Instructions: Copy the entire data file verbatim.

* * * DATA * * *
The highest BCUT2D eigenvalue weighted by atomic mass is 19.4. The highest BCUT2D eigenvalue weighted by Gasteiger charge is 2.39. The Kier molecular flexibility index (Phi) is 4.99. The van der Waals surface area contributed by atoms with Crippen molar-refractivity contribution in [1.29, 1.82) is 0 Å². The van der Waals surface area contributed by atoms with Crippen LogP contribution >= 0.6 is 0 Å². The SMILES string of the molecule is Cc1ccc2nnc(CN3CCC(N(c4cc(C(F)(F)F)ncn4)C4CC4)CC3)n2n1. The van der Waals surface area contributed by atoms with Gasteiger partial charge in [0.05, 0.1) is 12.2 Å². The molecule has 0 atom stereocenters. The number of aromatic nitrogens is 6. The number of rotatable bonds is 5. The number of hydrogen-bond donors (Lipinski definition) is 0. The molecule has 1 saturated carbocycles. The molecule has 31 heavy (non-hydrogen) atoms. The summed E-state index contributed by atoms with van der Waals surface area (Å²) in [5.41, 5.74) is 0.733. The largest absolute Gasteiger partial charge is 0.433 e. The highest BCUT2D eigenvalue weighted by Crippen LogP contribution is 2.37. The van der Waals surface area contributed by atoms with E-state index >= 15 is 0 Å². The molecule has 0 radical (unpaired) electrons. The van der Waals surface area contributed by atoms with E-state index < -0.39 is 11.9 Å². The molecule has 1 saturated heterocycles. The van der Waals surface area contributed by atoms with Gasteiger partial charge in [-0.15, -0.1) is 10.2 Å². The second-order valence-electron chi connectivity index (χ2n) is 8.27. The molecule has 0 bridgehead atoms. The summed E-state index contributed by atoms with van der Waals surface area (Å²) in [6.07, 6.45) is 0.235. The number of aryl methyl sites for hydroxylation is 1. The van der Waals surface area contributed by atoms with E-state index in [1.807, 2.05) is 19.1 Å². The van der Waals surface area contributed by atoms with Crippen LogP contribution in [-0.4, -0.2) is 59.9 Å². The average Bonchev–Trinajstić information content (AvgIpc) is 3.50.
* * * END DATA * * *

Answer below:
The highest BCUT2D eigenvalue weighted by atomic mass is 19.4. The highest BCUT2D eigenvalue weighted by Gasteiger charge is 2.39. The Kier molecular flexibility index (Phi) is 4.99. The van der Waals surface area contributed by atoms with Crippen molar-refractivity contribution in [1.29, 1.82) is 0 Å². The van der Waals surface area contributed by atoms with Crippen LogP contribution >= 0.6 is 0 Å². The SMILES string of the molecule is Cc1ccc2nnc(CN3CCC(N(c4cc(C(F)(F)F)ncn4)C4CC4)CC3)n2n1. The van der Waals surface area contributed by atoms with Gasteiger partial charge in [0.05, 0.1) is 12.2 Å². The molecule has 0 atom stereocenters. The number of aromatic nitrogens is 6. The number of rotatable bonds is 5. The number of hydrogen-bond donors (Lipinski definition) is 0. The molecule has 1 saturated carbocycles. The molecule has 31 heavy (non-hydrogen) atoms. The summed E-state index contributed by atoms with van der Waals surface area (Å²) in [5.41, 5.74) is 0.733. The largest absolute Gasteiger partial charge is 0.433 e. The highest BCUT2D eigenvalue weighted by Crippen LogP contribution is 2.37. The van der Waals surface area contributed by atoms with E-state index >= 15 is 0 Å². The molecule has 0 radical (unpaired) electrons. The van der Waals surface area contributed by atoms with E-state index < -0.39 is 11.9 Å². The molecule has 1 saturated heterocycles. The van der Waals surface area contributed by atoms with Gasteiger partial charge in [-0.15, -0.1) is 10.2 Å². The second-order valence-electron chi connectivity index (χ2n) is 8.27. The molecule has 0 bridgehead atoms. The summed E-state index contributed by atoms with van der Waals surface area (Å²) in [6.07, 6.45) is 0.235. The number of aryl methyl sites for hydroxylation is 1. The van der Waals surface area contributed by atoms with E-state index in [1.807, 2.05) is 19.1 Å². The van der Waals surface area contributed by atoms with Crippen LogP contribution in [-0.4, -0.2) is 59.9 Å². The average Bonchev–Trinajstić information content (AvgIpc) is 3.50.